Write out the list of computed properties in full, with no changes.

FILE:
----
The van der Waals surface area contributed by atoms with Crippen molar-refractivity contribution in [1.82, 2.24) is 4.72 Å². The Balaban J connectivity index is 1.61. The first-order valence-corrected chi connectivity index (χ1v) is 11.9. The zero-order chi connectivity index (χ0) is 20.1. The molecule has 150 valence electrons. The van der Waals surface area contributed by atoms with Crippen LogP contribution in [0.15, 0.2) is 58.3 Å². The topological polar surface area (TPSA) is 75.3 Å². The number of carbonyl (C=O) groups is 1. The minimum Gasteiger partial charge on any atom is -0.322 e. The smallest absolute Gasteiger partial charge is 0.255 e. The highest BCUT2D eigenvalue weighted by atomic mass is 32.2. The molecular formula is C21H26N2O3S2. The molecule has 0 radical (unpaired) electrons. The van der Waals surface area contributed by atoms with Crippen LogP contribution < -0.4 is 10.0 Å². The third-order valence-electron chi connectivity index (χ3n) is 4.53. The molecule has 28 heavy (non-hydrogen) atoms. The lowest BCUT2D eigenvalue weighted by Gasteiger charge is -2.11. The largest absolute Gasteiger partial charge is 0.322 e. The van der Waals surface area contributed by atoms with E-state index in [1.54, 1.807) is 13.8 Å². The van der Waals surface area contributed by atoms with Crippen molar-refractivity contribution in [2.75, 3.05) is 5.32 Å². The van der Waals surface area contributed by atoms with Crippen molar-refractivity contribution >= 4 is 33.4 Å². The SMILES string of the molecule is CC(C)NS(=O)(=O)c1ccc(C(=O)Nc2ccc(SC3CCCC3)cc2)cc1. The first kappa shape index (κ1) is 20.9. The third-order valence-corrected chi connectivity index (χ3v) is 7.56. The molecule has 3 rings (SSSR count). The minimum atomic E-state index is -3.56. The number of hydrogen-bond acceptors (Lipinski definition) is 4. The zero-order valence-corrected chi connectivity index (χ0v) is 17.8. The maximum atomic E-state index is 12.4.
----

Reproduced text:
The van der Waals surface area contributed by atoms with Crippen molar-refractivity contribution in [1.82, 2.24) is 4.72 Å². The Balaban J connectivity index is 1.61. The first-order valence-corrected chi connectivity index (χ1v) is 11.9. The zero-order chi connectivity index (χ0) is 20.1. The molecule has 150 valence electrons. The van der Waals surface area contributed by atoms with Crippen LogP contribution in [0.15, 0.2) is 58.3 Å². The topological polar surface area (TPSA) is 75.3 Å². The number of carbonyl (C=O) groups is 1. The minimum Gasteiger partial charge on any atom is -0.322 e. The smallest absolute Gasteiger partial charge is 0.255 e. The highest BCUT2D eigenvalue weighted by atomic mass is 32.2. The molecular formula is C21H26N2O3S2. The molecule has 0 radical (unpaired) electrons. The van der Waals surface area contributed by atoms with Crippen LogP contribution < -0.4 is 10.0 Å². The third-order valence-electron chi connectivity index (χ3n) is 4.53. The molecule has 28 heavy (non-hydrogen) atoms. The lowest BCUT2D eigenvalue weighted by Gasteiger charge is -2.11. The largest absolute Gasteiger partial charge is 0.322 e. The van der Waals surface area contributed by atoms with E-state index in [1.54, 1.807) is 13.8 Å². The van der Waals surface area contributed by atoms with Crippen molar-refractivity contribution in [2.75, 3.05) is 5.32 Å². The van der Waals surface area contributed by atoms with Crippen molar-refractivity contribution >= 4 is 33.4 Å². The SMILES string of the molecule is CC(C)NS(=O)(=O)c1ccc(C(=O)Nc2ccc(SC3CCCC3)cc2)cc1. The first kappa shape index (κ1) is 20.9. The third-order valence-corrected chi connectivity index (χ3v) is 7.56. The molecule has 3 rings (SSSR count). The minimum atomic E-state index is -3.56. The number of hydrogen-bond acceptors (Lipinski definition) is 4. The zero-order valence-corrected chi connectivity index (χ0v) is 17.8. The maximum atomic E-state index is 12.4.